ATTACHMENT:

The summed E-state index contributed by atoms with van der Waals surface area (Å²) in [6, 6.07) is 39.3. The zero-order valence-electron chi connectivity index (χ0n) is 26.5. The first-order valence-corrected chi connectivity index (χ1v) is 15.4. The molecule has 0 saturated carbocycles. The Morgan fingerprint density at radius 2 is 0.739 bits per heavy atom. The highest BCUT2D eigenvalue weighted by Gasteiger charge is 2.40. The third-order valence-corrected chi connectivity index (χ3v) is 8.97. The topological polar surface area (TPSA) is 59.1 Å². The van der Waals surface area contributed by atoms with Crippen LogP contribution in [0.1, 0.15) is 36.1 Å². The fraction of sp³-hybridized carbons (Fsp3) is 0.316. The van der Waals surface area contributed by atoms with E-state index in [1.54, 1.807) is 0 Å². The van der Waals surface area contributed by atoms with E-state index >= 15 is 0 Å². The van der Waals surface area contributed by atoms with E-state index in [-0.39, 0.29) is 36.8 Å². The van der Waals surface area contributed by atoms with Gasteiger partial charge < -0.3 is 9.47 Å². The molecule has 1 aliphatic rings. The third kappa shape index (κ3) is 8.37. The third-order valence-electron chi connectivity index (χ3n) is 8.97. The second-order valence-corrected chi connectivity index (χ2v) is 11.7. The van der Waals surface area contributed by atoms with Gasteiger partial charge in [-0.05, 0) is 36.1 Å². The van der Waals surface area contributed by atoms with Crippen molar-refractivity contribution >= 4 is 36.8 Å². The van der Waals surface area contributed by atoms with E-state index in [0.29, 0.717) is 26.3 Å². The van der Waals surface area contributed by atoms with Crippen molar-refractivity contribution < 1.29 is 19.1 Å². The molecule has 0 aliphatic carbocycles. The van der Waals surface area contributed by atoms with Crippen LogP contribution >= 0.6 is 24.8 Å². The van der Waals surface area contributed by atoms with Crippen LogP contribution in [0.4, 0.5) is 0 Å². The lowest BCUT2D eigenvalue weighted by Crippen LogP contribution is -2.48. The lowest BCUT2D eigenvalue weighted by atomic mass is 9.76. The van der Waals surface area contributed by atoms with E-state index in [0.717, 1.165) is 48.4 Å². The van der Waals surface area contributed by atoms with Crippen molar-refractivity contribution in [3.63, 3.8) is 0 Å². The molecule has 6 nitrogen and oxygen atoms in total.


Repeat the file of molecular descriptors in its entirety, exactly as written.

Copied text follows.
The summed E-state index contributed by atoms with van der Waals surface area (Å²) in [6, 6.07) is 39.3. The zero-order valence-electron chi connectivity index (χ0n) is 26.5. The first-order valence-corrected chi connectivity index (χ1v) is 15.4. The molecule has 0 saturated carbocycles. The Morgan fingerprint density at radius 2 is 0.739 bits per heavy atom. The highest BCUT2D eigenvalue weighted by Gasteiger charge is 2.40. The third-order valence-corrected chi connectivity index (χ3v) is 8.97. The topological polar surface area (TPSA) is 59.1 Å². The van der Waals surface area contributed by atoms with Crippen LogP contribution in [0.1, 0.15) is 36.1 Å². The fraction of sp³-hybridized carbons (Fsp3) is 0.316. The van der Waals surface area contributed by atoms with E-state index in [1.54, 1.807) is 0 Å². The van der Waals surface area contributed by atoms with E-state index >= 15 is 0 Å². The van der Waals surface area contributed by atoms with E-state index in [-0.39, 0.29) is 36.8 Å². The van der Waals surface area contributed by atoms with Gasteiger partial charge < -0.3 is 9.47 Å². The molecule has 1 aliphatic rings. The third kappa shape index (κ3) is 8.37. The third-order valence-electron chi connectivity index (χ3n) is 8.97. The second-order valence-corrected chi connectivity index (χ2v) is 11.7. The van der Waals surface area contributed by atoms with Gasteiger partial charge in [-0.05, 0) is 36.1 Å². The van der Waals surface area contributed by atoms with Crippen molar-refractivity contribution >= 4 is 36.8 Å². The van der Waals surface area contributed by atoms with E-state index in [0.29, 0.717) is 26.3 Å². The van der Waals surface area contributed by atoms with Crippen molar-refractivity contribution < 1.29 is 19.1 Å². The molecule has 0 aliphatic carbocycles. The van der Waals surface area contributed by atoms with Crippen LogP contribution >= 0.6 is 24.8 Å². The van der Waals surface area contributed by atoms with Crippen LogP contribution in [0.4, 0.5) is 0 Å². The lowest BCUT2D eigenvalue weighted by Crippen LogP contribution is -2.48. The lowest BCUT2D eigenvalue weighted by atomic mass is 9.76. The van der Waals surface area contributed by atoms with E-state index in [0.717, 1.165) is 48.4 Å². The van der Waals surface area contributed by atoms with Crippen molar-refractivity contribution in [3.63, 3.8) is 0 Å². The molecule has 6 nitrogen and oxygen atoms in total.